With 70% of Facebook’s traffic coming from mobile, retargeting on mobile is a massive opportunity to reach potential buyers more quickly and in the moment where they can complete the purchase. Since Facebook users spend so much time on mobile, advertisers can find orders of magnitude more scale for their campaigns on mobile than on desktop. While conversion rates are lower on mobile because of the hassle of entering credit card numbers, the supply and demand dynamics often keep the cost of mobile inventory less than half as much as on desktop, which would push the return on ad spending for mobile retargeting as much as 25% higher than desktop, as measured on a last-click basis
This spells bad news for retargeters using FBX that don’t have access to Facebook mobile. They are missing out on the lion’s share of inventory that is also the most profitable.
A Better User Experience
Facebook also offers a better user experience from a privacy perspective because the ownership of the data and the mechanism for collecting and storing it are owned by the same entity – Facebook. When data is stored in your browser, there is no clear accountability for it. The remarketer owns the data but the browser, such as Firefox or Chrome, is the collection mechanism, resulting in a recursive loop of finger pointing if something goes wrong or a user wants to stop being tracked.
Facebook, for all the privacy complaints, represents a single throat to choke if something goes wrong. Users can hold Facebook accountable for bad advertising or invasive privacy violations by changing their privacy or tracking settings, or by canceling their account entirely.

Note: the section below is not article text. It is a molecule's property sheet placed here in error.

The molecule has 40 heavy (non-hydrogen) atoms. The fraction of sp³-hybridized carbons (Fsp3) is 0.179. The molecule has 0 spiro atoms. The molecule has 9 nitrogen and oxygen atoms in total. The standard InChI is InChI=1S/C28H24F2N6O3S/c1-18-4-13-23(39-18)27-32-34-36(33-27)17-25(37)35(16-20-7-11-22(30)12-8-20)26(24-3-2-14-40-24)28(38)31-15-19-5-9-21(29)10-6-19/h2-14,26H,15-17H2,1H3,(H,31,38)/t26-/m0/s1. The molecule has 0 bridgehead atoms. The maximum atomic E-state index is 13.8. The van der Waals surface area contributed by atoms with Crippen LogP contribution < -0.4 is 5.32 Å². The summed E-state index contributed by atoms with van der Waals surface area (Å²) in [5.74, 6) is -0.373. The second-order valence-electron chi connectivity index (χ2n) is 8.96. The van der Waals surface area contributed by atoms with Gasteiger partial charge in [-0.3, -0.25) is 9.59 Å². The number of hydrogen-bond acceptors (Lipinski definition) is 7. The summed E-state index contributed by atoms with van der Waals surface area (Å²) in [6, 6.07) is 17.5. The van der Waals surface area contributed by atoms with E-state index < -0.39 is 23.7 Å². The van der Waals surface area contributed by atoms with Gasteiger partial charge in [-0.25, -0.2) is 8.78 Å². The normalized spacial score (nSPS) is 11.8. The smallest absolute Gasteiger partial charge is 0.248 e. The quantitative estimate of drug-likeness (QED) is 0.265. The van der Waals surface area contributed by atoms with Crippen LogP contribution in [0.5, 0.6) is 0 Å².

Pricing: A Race To The Bottom
Remarketing companies will find it increasingly difficult to justify charging their customers 100%-plus markups on Facebook inventory when marketers can upload their product catalogs directly to Facebook and get the same product for free.
Facebook has changed the game to such an extent that some companies now offer remarketing as a SaaS product or include it for free. Many companies will take a short-term approach and try to maintain the same profit margins on top of remarketing, but when marketers realize that once these campaigns are set up and there is little additional work to maintain them, these fees will be the first line items that are cut from the marketing budget.
Better For Marketers
This consolidation of remarketing is a good thing for advertisers because it will be less costly, more transparent and, most importantly, more incremental. When marketers use one partner to help them with upper-funnel prospecting and a second partner to do retargeting, both partners battle it out for attribution of the revenue generated by the combined activity. The remarketer usually wins because it tends attribution to capture the last click before the user makes a purchase, but in most cases, the remarketer was adding the least value.
By consolidating remarketing with other marketing initiatives, an advertiser can view it all as one consistent conversation with their customer. In this way, the marketer can properly allocate their spending between building demand and capturing that demand, therefore striking the balance between growth and retention.
Any marketer that is paying any markup for remarketing on Facebook is paying too much. Marketers that don’t know what markup they’re paying are probably in an even worse situation.